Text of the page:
In medieval times, castles that were best protected from sieges were those with the widest, deepest moats. On the investment battlefields of the stock market, moats are a figurative pointer to some of the strongest, most durable companies. But how do you find them?

The ‘economic moat’ is a metaphor first used by the billionaire investor Warren Buffett, to describe the type of business he likes to buy. These days it’s often used as a measure of durable competitive advantage.

The idea is that a select few companies not only churn out persistently strong returns, but they have extra advantages that make it difficult for rivals to copy them. As a result, their investors can benefit from superior returns that are compounded over the long term.

What makes a moat?

One of Buffett’s examples is the American auto insurance giant Geico, which is owned by his Berkshire Hathaway group. In recent years he’s regularly noted: “The company’s low costs create a moat – an enduring one – that competitors are unable to cross.”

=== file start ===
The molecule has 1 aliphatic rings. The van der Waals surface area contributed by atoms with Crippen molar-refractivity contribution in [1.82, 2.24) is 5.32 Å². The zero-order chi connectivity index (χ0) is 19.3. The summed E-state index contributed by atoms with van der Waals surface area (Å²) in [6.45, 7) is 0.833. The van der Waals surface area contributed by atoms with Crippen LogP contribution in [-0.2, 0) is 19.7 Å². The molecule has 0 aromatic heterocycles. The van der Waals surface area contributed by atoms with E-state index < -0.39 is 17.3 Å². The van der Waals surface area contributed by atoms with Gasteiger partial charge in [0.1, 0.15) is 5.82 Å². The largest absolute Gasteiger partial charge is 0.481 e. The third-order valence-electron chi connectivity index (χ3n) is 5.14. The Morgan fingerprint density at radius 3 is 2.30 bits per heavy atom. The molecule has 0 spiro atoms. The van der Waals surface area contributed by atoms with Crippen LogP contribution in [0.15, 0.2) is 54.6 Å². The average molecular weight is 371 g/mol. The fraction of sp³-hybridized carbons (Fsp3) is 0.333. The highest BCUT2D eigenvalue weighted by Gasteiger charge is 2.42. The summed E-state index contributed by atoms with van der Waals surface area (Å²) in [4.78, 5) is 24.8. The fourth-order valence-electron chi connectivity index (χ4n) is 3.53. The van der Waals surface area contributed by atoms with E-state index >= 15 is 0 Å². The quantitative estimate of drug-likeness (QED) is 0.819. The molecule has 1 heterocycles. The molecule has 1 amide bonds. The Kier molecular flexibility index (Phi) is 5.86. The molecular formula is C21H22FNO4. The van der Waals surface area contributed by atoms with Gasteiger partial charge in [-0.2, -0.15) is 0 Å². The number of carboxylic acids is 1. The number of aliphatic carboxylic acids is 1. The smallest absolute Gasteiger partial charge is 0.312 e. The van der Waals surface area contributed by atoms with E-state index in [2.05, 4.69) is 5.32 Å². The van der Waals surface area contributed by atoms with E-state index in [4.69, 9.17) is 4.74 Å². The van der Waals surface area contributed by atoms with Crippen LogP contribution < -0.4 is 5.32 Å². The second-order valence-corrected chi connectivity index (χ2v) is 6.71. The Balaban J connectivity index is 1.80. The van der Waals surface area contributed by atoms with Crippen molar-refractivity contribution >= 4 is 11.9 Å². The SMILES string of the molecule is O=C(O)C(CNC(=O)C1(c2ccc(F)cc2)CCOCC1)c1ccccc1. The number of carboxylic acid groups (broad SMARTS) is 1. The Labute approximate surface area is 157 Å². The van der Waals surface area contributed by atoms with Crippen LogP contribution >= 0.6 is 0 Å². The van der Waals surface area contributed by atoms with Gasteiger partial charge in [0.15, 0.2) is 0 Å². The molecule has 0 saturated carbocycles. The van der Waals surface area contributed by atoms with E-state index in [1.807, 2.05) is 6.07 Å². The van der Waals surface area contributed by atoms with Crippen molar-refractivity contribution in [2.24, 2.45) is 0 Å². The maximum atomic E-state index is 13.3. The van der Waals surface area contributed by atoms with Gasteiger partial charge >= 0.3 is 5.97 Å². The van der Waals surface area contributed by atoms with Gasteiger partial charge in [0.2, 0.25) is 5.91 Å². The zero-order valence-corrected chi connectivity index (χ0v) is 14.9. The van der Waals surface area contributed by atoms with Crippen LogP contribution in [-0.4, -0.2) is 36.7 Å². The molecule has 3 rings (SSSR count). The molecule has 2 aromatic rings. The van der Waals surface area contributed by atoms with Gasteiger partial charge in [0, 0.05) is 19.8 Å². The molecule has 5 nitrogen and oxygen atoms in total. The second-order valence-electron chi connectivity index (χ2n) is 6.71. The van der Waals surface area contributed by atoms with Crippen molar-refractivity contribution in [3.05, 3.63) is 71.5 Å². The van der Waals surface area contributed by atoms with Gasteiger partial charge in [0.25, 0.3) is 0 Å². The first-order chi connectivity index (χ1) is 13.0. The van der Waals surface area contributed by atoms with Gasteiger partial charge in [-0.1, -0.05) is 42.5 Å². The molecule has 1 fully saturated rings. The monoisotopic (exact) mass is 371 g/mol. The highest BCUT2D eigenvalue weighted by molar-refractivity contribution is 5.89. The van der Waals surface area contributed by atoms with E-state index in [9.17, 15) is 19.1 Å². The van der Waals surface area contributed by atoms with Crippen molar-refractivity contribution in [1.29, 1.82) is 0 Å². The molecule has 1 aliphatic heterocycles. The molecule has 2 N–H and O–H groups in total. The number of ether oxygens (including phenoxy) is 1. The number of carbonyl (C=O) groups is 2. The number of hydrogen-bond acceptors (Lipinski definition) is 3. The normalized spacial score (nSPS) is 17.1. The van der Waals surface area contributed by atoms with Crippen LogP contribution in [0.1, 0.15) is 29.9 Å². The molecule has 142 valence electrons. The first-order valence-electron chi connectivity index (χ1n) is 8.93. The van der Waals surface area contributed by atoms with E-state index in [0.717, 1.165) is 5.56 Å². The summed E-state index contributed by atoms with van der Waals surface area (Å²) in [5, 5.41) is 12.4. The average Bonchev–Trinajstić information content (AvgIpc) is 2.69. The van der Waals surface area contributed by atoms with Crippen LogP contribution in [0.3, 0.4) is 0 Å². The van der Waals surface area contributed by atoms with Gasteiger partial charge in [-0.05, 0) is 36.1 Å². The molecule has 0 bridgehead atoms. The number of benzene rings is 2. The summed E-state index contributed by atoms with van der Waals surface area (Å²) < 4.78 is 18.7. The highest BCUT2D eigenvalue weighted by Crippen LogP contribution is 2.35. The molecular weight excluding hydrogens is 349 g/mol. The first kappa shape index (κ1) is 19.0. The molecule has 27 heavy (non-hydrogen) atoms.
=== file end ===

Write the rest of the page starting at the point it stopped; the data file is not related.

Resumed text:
In Geico’s case, the moat is the sheer scale of the business that allows it to dominate the market by operating at low cost. But moats aren’t always about size, scale and cost. They can be market leading brands or products that consumers are reluctant to stop using. Classic examples are big drinks manufacturers like Coca-Cola and Diageo and FMCG companies like Reckitt Benckiser.

Sometimes they’re businesses with large distribution infrastructure that would be difficult and expensive to replicate. Others have products and services with ‘networking effects’, which encourage customers to feel part of an exclusive club. Or they may have brands that customers closely identify with. Examples here range from Facebook to Harley-Davidson to Apple.

In his book, The Little Book that Builds Wealth, Pat Dorsey, a fund manager and former Morningstar analyst, explained: “Just as moats around medieval castles kept the opposition at bay, economic moats protect the high returns on capital enjoyed by the world’s best companies. If you can purchase their shares as reasonable prices, you’ll build a portfolio of wonderful businesses that will greatly improve your odds of doing well in the stock market.”

Digging around for a moat

Huge amounts of research - such as this from Credit Suisse’s Michael Mauboussin - have looked at…

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